This isn’t to say social media companies are doing evil, though Harris and others are calling for new systems of accountability. But just as it’s helpful to know when the person recommending a product to you is receiving commission, it’s important to know what social media companies are getting from us and how they “convince” us to give it. Our attention is monetized through advertising, and we need to be mindful that though we are responsible for our own choices, we are also easily persuadable.
Again, Harris says,
Once you start understanding that your mind can be scheduled into having little thoughts or little blocks of time that you didn’t choose, wouldn’t we want to use that understanding and protect against the way that that happens?…[We need] a kind of self-aware Enlightenment, that we can be persuaded, and there might be something we want to protect.
If we are not aware of our use of social media, we become passive riders on our feeds, driven by social media companies toward greater and longer use. We begin to believe we have no choice but to be angered by what other people post, scroll through endless trivial content, and waste time. Being aware of all the minds working to keep us on our apps can help us to guard our time and attention so we are not mastered by social media. Knowing a bit of their strategy helps us walk into Twitter knowing what we’re looking for so we don’t end up buying all these other things we didn’t go in for in the first place (Costco, anyone?).
Choice #2: Self for the sake of self.
Using the internet for leisure or to stay connected with others is not wrong. But when I see myself as the ultimate benefactor and allow self-seeking desires to drive my social media use, I harm myself and others. Social media doesn’t create sinful desires out of thin air, but often and easily is used to feed our idols of self— whether self-exaltation (I’m so great), self-justification (I’m so right), or self-righteousness (I’m so good).
A constant temptation for me on social media is the impulse to feed my ego. It is the perfect place to look for Insta-affirmation and quick approval. To boast and to post out of a desire to receive from other people rather than choose to bless them. And, ultimately, to choose to value approval from people rather than from God.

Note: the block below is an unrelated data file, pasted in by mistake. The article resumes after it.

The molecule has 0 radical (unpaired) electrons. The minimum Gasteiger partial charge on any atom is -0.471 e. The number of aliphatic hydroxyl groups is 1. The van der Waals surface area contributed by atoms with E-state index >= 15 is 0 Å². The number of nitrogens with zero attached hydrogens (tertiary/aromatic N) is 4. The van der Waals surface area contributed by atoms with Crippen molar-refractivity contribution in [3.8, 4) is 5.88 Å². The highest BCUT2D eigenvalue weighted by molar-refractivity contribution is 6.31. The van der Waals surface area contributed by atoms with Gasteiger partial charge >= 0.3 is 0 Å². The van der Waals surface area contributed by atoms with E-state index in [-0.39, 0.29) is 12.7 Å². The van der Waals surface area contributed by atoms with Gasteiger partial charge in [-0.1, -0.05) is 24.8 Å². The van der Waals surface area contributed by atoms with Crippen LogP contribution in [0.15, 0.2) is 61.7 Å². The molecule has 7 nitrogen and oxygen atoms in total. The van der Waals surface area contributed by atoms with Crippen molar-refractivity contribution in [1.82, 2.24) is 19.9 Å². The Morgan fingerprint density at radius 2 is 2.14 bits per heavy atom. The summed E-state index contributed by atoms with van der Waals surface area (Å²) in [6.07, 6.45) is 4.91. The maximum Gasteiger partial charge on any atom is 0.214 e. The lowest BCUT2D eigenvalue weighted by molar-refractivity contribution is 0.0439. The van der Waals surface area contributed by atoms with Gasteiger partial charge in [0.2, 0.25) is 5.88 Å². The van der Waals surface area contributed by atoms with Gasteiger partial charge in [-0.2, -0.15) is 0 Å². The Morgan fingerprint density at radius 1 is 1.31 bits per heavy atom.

Another temptation on social media is to write and comment in ways we wouldn’t speak in person, publishing angry status updates or sharing posts in the heat of the moment. The focus on our own desire for self-expression and authenticity, or “getting things off our chest,” and fail to remember the precious souls behind the profile photos or the influence we are having on them through our words. Tony Reinke writes, “Sticks and stones may break bones, but my texts and tweets are pushing eternal souls in one of two directions.” Death and life are in the power of the tongue (Prov. 18:21) and relatives, friends, church members, acquaintances— all precious image bearers with eternal souls— are reading your comments and posts.
Social media can also be the bench where we sit and look at others in judgment. Whether for not being as informed as us, having our political convictions or matching our moral uprightness, it is easy to scroll through with hearts of criticism and pride. Our accounts become the platforms where we publish our good deeds for the world to praise and, upon seeing our notifications light up with thumbs and hearts, we receive our reward in full (Matt. 6:1-2).
Choice #3: Self for the sake of others.**
The “self” here is different than the “self” in Choice # 2. Here, we are talking about the exercise of self-control, the fruit of the Spirit stemming from a renewed heart. This self-control is not an expression of prideful judgment of others’ smartphone addictions or anxious preoccupation with maximizing personal productivity. It is self-control, mastery in submission to God, for the sake of loving others.
Self-control for the sake of loving others means I am not ruled by social media and I am not neglecting the good I ought to be doing for those around me to use it. It means putting down my phone when my family is around so I can engage them in conversation. It means signing off a bit earlier so I can get better sleep and be less grouchy in the morning toward my husband and children. It may mean setting stricter limits on how much I use social media or deleting an account altogether when I realize the costs are far outweighing the benefits. It means being aware of how my heart is being influenced by what I read– am I becoming bitter, critical, prideful, or cynical? — or am I growing in compassion, kindness, Christlikeness, and holiness?